Bad guys have all the fun.
The post-Christopher-Nolan take on the DC universe of superheroes has been clunky and uneven at best (“Man of Steel,” “Batman v Superman”) and outright disastrous at worst (“Green Lantern”).
This deficiency is made all the more apparent as the Marvel universe cranks out movies superior in quality and box-office totals with assembly-line efficiency.
So who would have thought a group of C-list supervillains would be the ones to provide a glimmer of hope for the struggling DC movie franchises.
“Suicide Squad” is a rowdy, rambunctious, entertaining flick that strikes the perfect, slightly-darker tone the DC movies have been grasping for to set them apart from Marvel.
The premise involves a top-secret project helmed by the absolutely-no-nonsense government agent Amanda Waller (the great Viola Davis in an inspired piece of casting). Her bright idea is to take an imprisoned group of expendable supervillains and properly motivate them to take on oversized threats to humanity.
With the valiant special-forces officer Rick Flag (Joel Kinnaman) there to keep them in line, these baddies muster up whatever nobility they’ve got left to save the world.
Some introductions are most definitely in order.
The most well-known villain here is Harley Quinn (Margot Robbie), the off-her-rocker girlfriend of The Joker (played here with club-kid flamboyance by Jared Leto). Harley is as lovesick as she is crazy and the biggest wildcard of the bunch thanks to her boyfriend floating around in the periphery (and fortunately for the movie, in small doses).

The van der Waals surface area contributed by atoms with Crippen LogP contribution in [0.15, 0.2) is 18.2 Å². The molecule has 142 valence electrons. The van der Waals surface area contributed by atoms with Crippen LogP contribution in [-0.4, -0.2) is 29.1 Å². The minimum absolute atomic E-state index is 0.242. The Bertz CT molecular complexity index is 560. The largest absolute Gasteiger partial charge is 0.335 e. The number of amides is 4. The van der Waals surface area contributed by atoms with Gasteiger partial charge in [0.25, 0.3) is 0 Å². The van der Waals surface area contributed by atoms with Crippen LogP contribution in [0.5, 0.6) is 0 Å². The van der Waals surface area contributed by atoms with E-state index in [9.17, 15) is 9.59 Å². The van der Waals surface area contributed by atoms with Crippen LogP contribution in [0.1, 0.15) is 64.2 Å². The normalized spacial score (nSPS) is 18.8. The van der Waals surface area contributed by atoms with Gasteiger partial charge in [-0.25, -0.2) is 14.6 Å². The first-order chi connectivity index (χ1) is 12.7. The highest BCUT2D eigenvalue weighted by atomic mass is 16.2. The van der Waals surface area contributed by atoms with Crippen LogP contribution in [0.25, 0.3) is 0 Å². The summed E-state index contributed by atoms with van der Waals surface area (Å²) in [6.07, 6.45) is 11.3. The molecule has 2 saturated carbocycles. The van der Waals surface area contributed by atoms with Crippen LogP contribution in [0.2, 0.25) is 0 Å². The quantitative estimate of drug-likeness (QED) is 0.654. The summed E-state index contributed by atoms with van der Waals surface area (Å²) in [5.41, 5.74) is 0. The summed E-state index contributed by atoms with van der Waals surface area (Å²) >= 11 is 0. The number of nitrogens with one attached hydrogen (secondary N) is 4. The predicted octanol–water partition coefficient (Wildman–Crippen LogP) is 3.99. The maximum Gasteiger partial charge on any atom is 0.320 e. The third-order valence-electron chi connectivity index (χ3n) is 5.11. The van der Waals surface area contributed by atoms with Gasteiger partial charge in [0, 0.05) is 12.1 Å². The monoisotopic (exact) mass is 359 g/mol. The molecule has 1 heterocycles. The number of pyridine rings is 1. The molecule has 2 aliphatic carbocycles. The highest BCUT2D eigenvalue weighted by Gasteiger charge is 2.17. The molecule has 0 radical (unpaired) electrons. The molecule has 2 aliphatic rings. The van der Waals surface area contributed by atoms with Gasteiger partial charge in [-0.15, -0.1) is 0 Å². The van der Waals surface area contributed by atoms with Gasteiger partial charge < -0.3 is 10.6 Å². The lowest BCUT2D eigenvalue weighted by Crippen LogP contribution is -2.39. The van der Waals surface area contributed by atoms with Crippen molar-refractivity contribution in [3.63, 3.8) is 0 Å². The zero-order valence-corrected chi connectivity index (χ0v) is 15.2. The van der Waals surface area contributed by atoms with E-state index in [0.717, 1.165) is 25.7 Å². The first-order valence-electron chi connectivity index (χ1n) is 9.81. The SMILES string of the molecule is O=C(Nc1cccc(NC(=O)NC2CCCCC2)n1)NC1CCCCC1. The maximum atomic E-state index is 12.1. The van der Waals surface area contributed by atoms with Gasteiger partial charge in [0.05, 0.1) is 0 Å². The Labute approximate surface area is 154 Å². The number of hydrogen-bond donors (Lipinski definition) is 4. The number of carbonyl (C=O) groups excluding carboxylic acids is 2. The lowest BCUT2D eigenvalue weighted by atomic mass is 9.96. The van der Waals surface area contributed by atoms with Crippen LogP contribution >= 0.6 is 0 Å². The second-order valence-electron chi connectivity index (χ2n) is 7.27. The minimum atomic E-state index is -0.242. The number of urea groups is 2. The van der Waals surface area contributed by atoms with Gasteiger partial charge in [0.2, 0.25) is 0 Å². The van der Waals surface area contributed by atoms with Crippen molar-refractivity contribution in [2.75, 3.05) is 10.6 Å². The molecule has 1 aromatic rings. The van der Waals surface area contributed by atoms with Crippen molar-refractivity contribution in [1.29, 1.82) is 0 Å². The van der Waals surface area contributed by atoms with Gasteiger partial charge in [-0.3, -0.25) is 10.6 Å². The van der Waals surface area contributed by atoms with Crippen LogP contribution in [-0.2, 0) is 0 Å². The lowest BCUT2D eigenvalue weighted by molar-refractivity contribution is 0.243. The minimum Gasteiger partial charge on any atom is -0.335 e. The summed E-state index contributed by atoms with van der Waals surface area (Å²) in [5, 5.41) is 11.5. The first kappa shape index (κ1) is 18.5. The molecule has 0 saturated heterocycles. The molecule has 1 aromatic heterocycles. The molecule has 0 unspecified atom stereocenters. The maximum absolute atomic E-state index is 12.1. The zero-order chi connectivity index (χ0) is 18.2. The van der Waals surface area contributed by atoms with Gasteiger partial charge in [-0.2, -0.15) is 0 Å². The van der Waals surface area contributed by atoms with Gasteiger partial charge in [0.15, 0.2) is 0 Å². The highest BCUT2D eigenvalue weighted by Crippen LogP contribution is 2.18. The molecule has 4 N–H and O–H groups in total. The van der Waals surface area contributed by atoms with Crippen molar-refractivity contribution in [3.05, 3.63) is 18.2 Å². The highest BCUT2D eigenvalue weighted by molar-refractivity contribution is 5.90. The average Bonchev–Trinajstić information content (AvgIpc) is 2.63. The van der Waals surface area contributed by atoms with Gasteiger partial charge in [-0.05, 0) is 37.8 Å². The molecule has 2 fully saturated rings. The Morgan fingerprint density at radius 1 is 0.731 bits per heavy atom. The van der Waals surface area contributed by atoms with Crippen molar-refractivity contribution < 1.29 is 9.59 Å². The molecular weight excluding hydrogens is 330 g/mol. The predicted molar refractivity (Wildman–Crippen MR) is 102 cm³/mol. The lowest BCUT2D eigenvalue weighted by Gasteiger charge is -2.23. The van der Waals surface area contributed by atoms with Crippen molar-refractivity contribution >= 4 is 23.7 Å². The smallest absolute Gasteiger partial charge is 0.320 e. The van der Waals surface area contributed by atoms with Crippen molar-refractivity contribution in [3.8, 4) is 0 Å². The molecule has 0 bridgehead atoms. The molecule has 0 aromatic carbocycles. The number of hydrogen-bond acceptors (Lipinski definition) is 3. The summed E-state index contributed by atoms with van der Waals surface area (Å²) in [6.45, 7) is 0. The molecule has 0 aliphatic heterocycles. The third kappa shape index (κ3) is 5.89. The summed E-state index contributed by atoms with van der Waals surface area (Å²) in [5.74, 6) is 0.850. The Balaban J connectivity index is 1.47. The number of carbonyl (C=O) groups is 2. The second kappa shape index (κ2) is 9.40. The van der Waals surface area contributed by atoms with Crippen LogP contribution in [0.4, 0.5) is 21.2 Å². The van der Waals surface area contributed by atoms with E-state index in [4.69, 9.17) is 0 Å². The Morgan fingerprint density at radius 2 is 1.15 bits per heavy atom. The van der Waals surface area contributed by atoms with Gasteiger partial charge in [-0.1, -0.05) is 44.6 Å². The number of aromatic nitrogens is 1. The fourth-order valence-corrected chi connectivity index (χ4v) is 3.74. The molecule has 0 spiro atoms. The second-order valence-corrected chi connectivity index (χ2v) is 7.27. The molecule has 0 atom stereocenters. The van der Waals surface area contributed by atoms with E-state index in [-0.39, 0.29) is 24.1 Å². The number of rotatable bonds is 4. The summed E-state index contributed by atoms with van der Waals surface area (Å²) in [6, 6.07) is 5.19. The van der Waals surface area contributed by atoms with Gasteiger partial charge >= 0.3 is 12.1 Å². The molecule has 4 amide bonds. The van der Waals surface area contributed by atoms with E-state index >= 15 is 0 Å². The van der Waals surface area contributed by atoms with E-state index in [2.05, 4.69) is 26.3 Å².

Next up is Deadshot (Will Smith), a supremely accurate hitman who fits the classic mold of an anti-hero.
Rounding out the group we have the monstrously strong Killer Croc (Adewale Akinnuoye-Agbaje), Aussie jewel thief and aptly named Boomerang (Jai Courtney), pyrokinetic gang leader Diablo (Jay Hernandez) and mild-mannered archeologist June Moone, whose body is host to a powerful, millennia-old witch known as Enchantress.
This movie has its share of problems. The script isn’t as tight as you would like and there are plot holes and underdeveloped characters scattered about, and even Michael Bay would find the number of soundtrack cues to be excessive.
But there is an undeniable freshness and energy here and I think it is because we are dealing with a singular creative vision from writer/director David Ayer. Because the stakes are so much lower with these lesser-known characters, Warner Bros. threw the keys to Ayer, a dude known more for gritty, realistic films like “Fury,” “End of Watch” and “Training Day.”
The cast features a few standout performances. Robbie doesn’t seem to have a total grasp on Harley Quinn, but at least she is game and throws herself at the part with gusto. Davis is great as the morally ambiguous Waller and brings quite a bit of depth to a two-dimensional character.
But it is Smith, who turns in one of his most charming performances in years, who pushes this movie into the realm of respectability. He’s playing a bit against type but is still having enough fun to pull you in.
Since it is hellbent on duplicating Marvel’s cinematic universe building, DC should acknowledge it can never catch up in terms of consistency and prestige and should be willing to take more chances and be a little bolder. “Suicide Squad” is a step in the right direction.
“Suicide Squad” is rated PG-13 for sequences of violence and action throughout, disturbing behavior, suggestive content, and language.